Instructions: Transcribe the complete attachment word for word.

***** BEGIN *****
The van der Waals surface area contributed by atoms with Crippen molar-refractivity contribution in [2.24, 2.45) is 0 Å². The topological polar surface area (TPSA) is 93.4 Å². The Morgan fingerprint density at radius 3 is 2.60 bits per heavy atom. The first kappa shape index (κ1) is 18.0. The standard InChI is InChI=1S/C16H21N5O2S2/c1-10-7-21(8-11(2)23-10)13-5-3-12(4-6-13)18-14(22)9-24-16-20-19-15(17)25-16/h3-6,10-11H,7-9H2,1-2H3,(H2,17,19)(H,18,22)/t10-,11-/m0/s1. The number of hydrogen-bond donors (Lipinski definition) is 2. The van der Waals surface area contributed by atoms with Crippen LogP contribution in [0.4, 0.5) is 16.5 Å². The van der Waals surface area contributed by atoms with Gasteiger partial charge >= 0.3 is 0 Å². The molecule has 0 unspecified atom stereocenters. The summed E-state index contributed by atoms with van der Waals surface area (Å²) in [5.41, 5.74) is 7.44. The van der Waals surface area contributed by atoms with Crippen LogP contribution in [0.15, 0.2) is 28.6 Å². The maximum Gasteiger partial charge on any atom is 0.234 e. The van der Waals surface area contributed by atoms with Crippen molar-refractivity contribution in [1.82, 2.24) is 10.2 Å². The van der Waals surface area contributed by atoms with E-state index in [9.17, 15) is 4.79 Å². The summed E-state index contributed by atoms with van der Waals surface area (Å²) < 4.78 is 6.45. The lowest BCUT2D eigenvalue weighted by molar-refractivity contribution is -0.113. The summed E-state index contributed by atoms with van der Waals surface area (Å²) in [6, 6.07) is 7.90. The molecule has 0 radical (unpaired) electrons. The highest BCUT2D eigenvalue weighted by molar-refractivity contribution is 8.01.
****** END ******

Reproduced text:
The van der Waals surface area contributed by atoms with Crippen molar-refractivity contribution in [2.24, 2.45) is 0 Å². The topological polar surface area (TPSA) is 93.4 Å². The Morgan fingerprint density at radius 3 is 2.60 bits per heavy atom. The first kappa shape index (κ1) is 18.0. The standard InChI is InChI=1S/C16H21N5O2S2/c1-10-7-21(8-11(2)23-10)13-5-3-12(4-6-13)18-14(22)9-24-16-20-19-15(17)25-16/h3-6,10-11H,7-9H2,1-2H3,(H2,17,19)(H,18,22)/t10-,11-/m0/s1. The number of hydrogen-bond donors (Lipinski definition) is 2. The van der Waals surface area contributed by atoms with Crippen LogP contribution in [0.4, 0.5) is 16.5 Å². The van der Waals surface area contributed by atoms with Gasteiger partial charge >= 0.3 is 0 Å². The molecule has 0 unspecified atom stereocenters. The summed E-state index contributed by atoms with van der Waals surface area (Å²) in [5.41, 5.74) is 7.44. The van der Waals surface area contributed by atoms with Crippen LogP contribution in [0.15, 0.2) is 28.6 Å². The maximum Gasteiger partial charge on any atom is 0.234 e. The van der Waals surface area contributed by atoms with Crippen molar-refractivity contribution in [1.82, 2.24) is 10.2 Å². The van der Waals surface area contributed by atoms with E-state index in [9.17, 15) is 4.79 Å². The summed E-state index contributed by atoms with van der Waals surface area (Å²) < 4.78 is 6.45. The lowest BCUT2D eigenvalue weighted by molar-refractivity contribution is -0.113. The summed E-state index contributed by atoms with van der Waals surface area (Å²) in [6, 6.07) is 7.90. The molecule has 0 radical (unpaired) electrons. The highest BCUT2D eigenvalue weighted by molar-refractivity contribution is 8.01.